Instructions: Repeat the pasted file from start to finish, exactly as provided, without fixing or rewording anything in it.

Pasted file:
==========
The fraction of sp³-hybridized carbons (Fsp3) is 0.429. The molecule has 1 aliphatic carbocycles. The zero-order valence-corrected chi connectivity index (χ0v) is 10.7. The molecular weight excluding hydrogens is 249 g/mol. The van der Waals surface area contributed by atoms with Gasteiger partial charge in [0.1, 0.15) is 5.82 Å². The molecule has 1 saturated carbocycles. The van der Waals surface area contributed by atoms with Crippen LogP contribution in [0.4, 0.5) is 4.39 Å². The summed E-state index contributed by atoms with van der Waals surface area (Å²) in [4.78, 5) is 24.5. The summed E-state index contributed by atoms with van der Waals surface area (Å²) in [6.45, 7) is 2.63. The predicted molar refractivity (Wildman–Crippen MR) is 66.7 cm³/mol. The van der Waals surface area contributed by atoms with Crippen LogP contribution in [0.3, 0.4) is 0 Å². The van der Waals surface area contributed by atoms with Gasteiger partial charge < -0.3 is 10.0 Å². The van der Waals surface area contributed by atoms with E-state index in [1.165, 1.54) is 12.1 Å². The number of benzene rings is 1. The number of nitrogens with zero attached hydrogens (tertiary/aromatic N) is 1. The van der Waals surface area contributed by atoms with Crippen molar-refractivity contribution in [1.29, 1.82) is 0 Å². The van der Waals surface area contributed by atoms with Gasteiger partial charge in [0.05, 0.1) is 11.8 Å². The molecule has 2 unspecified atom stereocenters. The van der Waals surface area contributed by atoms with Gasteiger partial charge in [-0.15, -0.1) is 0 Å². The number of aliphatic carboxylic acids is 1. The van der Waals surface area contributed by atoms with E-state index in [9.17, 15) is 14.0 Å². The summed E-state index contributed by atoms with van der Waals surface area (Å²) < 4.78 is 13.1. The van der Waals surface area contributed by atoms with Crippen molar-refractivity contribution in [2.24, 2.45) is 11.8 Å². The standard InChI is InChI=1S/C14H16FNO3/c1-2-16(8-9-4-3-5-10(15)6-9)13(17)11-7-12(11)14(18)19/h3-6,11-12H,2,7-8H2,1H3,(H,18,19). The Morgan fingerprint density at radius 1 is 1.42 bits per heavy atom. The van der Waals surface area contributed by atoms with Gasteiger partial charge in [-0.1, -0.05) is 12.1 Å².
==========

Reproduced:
The fraction of sp³-hybridized carbons (Fsp3) is 0.429. The molecule has 1 aliphatic carbocycles. The zero-order valence-corrected chi connectivity index (χ0v) is 10.7. The molecular weight excluding hydrogens is 249 g/mol. The van der Waals surface area contributed by atoms with Gasteiger partial charge in [0.1, 0.15) is 5.82 Å². The molecule has 1 saturated carbocycles. The van der Waals surface area contributed by atoms with Crippen LogP contribution in [0.4, 0.5) is 4.39 Å². The summed E-state index contributed by atoms with van der Waals surface area (Å²) in [4.78, 5) is 24.5. The summed E-state index contributed by atoms with van der Waals surface area (Å²) in [6.45, 7) is 2.63. The predicted molar refractivity (Wildman–Crippen MR) is 66.7 cm³/mol. The van der Waals surface area contributed by atoms with Crippen LogP contribution in [0.3, 0.4) is 0 Å². The van der Waals surface area contributed by atoms with Gasteiger partial charge < -0.3 is 10.0 Å². The van der Waals surface area contributed by atoms with E-state index in [1.165, 1.54) is 12.1 Å². The number of benzene rings is 1. The number of nitrogens with zero attached hydrogens (tertiary/aromatic N) is 1. The van der Waals surface area contributed by atoms with Crippen molar-refractivity contribution in [1.29, 1.82) is 0 Å². The van der Waals surface area contributed by atoms with Gasteiger partial charge in [0.05, 0.1) is 11.8 Å². The molecule has 2 unspecified atom stereocenters. The van der Waals surface area contributed by atoms with Gasteiger partial charge in [-0.15, -0.1) is 0 Å². The number of aliphatic carboxylic acids is 1. The van der Waals surface area contributed by atoms with E-state index in [9.17, 15) is 14.0 Å². The summed E-state index contributed by atoms with van der Waals surface area (Å²) < 4.78 is 13.1. The van der Waals surface area contributed by atoms with Crippen molar-refractivity contribution in [2.24, 2.45) is 11.8 Å². The standard InChI is InChI=1S/C14H16FNO3/c1-2-16(8-9-4-3-5-10(15)6-9)13(17)11-7-12(11)14(18)19/h3-6,11-12H,2,7-8H2,1H3,(H,18,19). The Morgan fingerprint density at radius 1 is 1.42 bits per heavy atom. The van der Waals surface area contributed by atoms with Gasteiger partial charge in [-0.1, -0.05) is 12.1 Å².